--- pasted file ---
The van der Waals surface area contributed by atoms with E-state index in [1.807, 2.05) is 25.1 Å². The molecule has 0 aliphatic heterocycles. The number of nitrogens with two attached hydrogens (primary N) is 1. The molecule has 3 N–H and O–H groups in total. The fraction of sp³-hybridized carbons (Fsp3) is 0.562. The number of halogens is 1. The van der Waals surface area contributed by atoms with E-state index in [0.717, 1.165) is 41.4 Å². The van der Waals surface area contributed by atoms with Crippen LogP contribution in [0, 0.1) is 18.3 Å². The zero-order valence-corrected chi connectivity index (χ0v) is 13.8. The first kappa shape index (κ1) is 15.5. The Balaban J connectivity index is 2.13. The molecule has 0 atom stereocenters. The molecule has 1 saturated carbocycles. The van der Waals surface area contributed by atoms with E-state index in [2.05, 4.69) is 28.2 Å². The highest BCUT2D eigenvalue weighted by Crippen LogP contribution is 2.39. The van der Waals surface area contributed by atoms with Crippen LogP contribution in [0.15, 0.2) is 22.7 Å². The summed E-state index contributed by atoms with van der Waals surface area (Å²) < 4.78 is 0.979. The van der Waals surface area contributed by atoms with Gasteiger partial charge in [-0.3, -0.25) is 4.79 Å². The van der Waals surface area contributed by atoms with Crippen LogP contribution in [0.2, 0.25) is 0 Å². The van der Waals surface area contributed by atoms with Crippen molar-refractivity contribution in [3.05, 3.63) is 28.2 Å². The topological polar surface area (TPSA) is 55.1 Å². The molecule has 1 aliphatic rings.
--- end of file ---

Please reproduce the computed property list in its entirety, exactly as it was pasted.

The van der Waals surface area contributed by atoms with E-state index in [1.807, 2.05) is 25.1 Å². The molecule has 0 aliphatic heterocycles. The number of nitrogens with two attached hydrogens (primary N) is 1. The molecule has 3 N–H and O–H groups in total. The fraction of sp³-hybridized carbons (Fsp3) is 0.562. The number of halogens is 1. The van der Waals surface area contributed by atoms with E-state index in [0.717, 1.165) is 41.4 Å². The van der Waals surface area contributed by atoms with Crippen LogP contribution in [0, 0.1) is 18.3 Å². The zero-order valence-corrected chi connectivity index (χ0v) is 13.8. The first kappa shape index (κ1) is 15.5. The Balaban J connectivity index is 2.13. The molecule has 0 atom stereocenters. The molecule has 1 saturated carbocycles. The van der Waals surface area contributed by atoms with E-state index in [2.05, 4.69) is 28.2 Å². The highest BCUT2D eigenvalue weighted by Crippen LogP contribution is 2.39. The van der Waals surface area contributed by atoms with Crippen LogP contribution in [0.15, 0.2) is 22.7 Å². The summed E-state index contributed by atoms with van der Waals surface area (Å²) < 4.78 is 0.979. The van der Waals surface area contributed by atoms with Gasteiger partial charge in [-0.3, -0.25) is 4.79 Å². The van der Waals surface area contributed by atoms with Crippen LogP contribution in [0.2, 0.25) is 0 Å². The van der Waals surface area contributed by atoms with Crippen molar-refractivity contribution in [3.05, 3.63) is 28.2 Å². The topological polar surface area (TPSA) is 55.1 Å². The molecule has 1 aliphatic rings.